08/06/2007 12:00AM

Maker, Mena, and Ellis Park all Claiming Crown winners


HENDERSON, Ky. - With an event record of $4.9 million in all-sources handle on a 12-race program, Ellis Park on Saturday staged a successful ninth running of the Claiming Crown despite miserably hot weather.

"I think we lost maybe one to two thousand people because of the weather advisory that was issued for the day," said Ellis Park owner Ron Geary. "All in all, I'm very excited by the response we got for our first Claiming Crown."

The all-sources wagering record - aided no doubt by the fact that both HRTV and TVG and their affiliated account-wagering services took the races - easily surpassed the Claiming Crown record of $3.6 million, set three years ago at Canterbury Park in Minnesota.

Conversely, the ontrack attendance of 6,611 wasn't even half of the Claiming Crown record of 13,922, set in 2000. Ontrack handle Saturday on the 12 Ellis races was $650,960, well short of the 2000 record of $999,719.

The all-sources handle was the third-highest in Ellis history, following the $5.3 million handled on a Saturday in August 2004, and the $5 million bet on a Wednesday last August, when several East Coast tracks, including Saratoga and Monmouth Park, canceled because of excessive heat.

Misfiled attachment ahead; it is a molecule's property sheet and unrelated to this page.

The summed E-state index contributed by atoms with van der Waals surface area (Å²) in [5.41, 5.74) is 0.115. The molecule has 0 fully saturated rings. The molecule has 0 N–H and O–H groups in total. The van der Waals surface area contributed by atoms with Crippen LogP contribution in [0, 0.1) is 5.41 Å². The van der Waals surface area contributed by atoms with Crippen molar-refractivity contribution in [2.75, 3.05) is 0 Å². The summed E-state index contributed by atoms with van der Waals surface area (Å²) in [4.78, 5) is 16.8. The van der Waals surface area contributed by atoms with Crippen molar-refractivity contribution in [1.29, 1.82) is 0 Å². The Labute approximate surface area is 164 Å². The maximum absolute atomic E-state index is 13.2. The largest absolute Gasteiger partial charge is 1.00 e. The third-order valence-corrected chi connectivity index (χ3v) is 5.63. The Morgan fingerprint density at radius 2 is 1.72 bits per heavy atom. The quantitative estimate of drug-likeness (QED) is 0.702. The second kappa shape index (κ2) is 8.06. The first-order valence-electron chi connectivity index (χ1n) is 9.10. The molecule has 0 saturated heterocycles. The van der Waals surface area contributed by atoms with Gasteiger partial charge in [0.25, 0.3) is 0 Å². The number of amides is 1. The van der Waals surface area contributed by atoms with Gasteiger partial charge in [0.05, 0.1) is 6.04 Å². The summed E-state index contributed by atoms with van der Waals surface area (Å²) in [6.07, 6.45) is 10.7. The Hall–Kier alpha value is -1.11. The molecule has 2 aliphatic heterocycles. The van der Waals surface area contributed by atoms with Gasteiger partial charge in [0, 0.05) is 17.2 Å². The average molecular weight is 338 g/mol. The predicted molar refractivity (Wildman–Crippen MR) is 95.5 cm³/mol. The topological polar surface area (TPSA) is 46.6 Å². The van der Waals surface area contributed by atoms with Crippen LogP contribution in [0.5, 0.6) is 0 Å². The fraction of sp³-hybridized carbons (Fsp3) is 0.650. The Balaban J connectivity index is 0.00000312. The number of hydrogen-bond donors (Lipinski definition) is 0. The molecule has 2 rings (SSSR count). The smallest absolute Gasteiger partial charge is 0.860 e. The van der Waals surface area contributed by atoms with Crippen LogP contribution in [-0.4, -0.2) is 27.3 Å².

Hosted in seven of the eight previous years by Canterbury, the Claiming Crown was dominated this year by Kentucky horses - most notably by horses trained by Mike Maker and ridden by Miguel Mena.

Maker and Mena teamed to win the richest race in the seven-race series, the $144,000 Claiming Crown Jewel, with Miami Sunrise, as well as two other races: the $97,000 Emerald with One Eyed Joker, and the $47,000 Iron Horse with Bargainwiththedevil.

Maker's three victories tied the record set in 2000 by Scott Lake for most winners by a trainer on a Claiming Crown card, while Mena's three wins is a record for a Claiming Crown jockey. Passing the finish line aboard Miami Sunrise, Mena, a 20-year-old Peruvian, gave an enthusiastic wave of his whip, the kind of wave normally used only for meaningful victories.